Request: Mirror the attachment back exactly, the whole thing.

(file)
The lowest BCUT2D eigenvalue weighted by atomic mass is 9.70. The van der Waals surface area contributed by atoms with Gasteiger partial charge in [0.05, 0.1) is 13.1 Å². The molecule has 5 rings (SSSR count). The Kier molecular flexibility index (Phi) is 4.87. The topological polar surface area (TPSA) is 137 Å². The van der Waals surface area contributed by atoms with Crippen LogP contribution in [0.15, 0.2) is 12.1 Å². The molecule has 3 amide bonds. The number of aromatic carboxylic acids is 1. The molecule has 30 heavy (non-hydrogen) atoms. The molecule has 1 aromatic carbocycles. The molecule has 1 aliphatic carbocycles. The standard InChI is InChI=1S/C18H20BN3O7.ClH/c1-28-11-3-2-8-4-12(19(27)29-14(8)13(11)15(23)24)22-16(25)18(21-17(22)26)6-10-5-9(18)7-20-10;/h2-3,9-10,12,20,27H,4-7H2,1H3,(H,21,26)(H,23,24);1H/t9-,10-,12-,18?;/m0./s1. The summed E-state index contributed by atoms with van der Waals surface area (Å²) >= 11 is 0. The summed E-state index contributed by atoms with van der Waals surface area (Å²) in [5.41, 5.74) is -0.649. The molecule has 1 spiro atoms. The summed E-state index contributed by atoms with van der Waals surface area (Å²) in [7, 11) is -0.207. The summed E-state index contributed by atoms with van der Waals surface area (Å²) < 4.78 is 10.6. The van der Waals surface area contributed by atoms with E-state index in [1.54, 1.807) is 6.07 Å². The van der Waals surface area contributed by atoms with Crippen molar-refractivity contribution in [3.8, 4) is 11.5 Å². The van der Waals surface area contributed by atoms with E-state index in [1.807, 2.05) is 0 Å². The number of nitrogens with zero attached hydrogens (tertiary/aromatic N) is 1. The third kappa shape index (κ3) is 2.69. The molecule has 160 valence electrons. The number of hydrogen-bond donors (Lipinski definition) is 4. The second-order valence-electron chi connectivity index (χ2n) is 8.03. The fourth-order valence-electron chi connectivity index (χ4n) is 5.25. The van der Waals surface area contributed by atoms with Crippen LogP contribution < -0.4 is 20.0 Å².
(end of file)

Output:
The lowest BCUT2D eigenvalue weighted by atomic mass is 9.70. The van der Waals surface area contributed by atoms with Gasteiger partial charge in [0.05, 0.1) is 13.1 Å². The molecule has 5 rings (SSSR count). The Kier molecular flexibility index (Phi) is 4.87. The topological polar surface area (TPSA) is 137 Å². The van der Waals surface area contributed by atoms with Crippen LogP contribution in [0.15, 0.2) is 12.1 Å². The molecule has 3 amide bonds. The number of aromatic carboxylic acids is 1. The molecule has 30 heavy (non-hydrogen) atoms. The molecule has 1 aromatic carbocycles. The molecule has 1 aliphatic carbocycles. The standard InChI is InChI=1S/C18H20BN3O7.ClH/c1-28-11-3-2-8-4-12(19(27)29-14(8)13(11)15(23)24)22-16(25)18(21-17(22)26)6-10-5-9(18)7-20-10;/h2-3,9-10,12,20,27H,4-7H2,1H3,(H,21,26)(H,23,24);1H/t9-,10-,12-,18?;/m0./s1. The summed E-state index contributed by atoms with van der Waals surface area (Å²) >= 11 is 0. The summed E-state index contributed by atoms with van der Waals surface area (Å²) in [5.41, 5.74) is -0.649. The molecule has 1 spiro atoms. The summed E-state index contributed by atoms with van der Waals surface area (Å²) in [7, 11) is -0.207. The summed E-state index contributed by atoms with van der Waals surface area (Å²) < 4.78 is 10.6. The van der Waals surface area contributed by atoms with E-state index in [1.54, 1.807) is 6.07 Å². The van der Waals surface area contributed by atoms with Crippen molar-refractivity contribution in [3.8, 4) is 11.5 Å². The van der Waals surface area contributed by atoms with E-state index in [1.807, 2.05) is 0 Å². The number of nitrogens with zero attached hydrogens (tertiary/aromatic N) is 1. The third kappa shape index (κ3) is 2.69. The molecule has 160 valence electrons. The number of hydrogen-bond donors (Lipinski definition) is 4. The second-order valence-electron chi connectivity index (χ2n) is 8.03. The fourth-order valence-electron chi connectivity index (χ4n) is 5.25. The van der Waals surface area contributed by atoms with Crippen LogP contribution < -0.4 is 20.0 Å².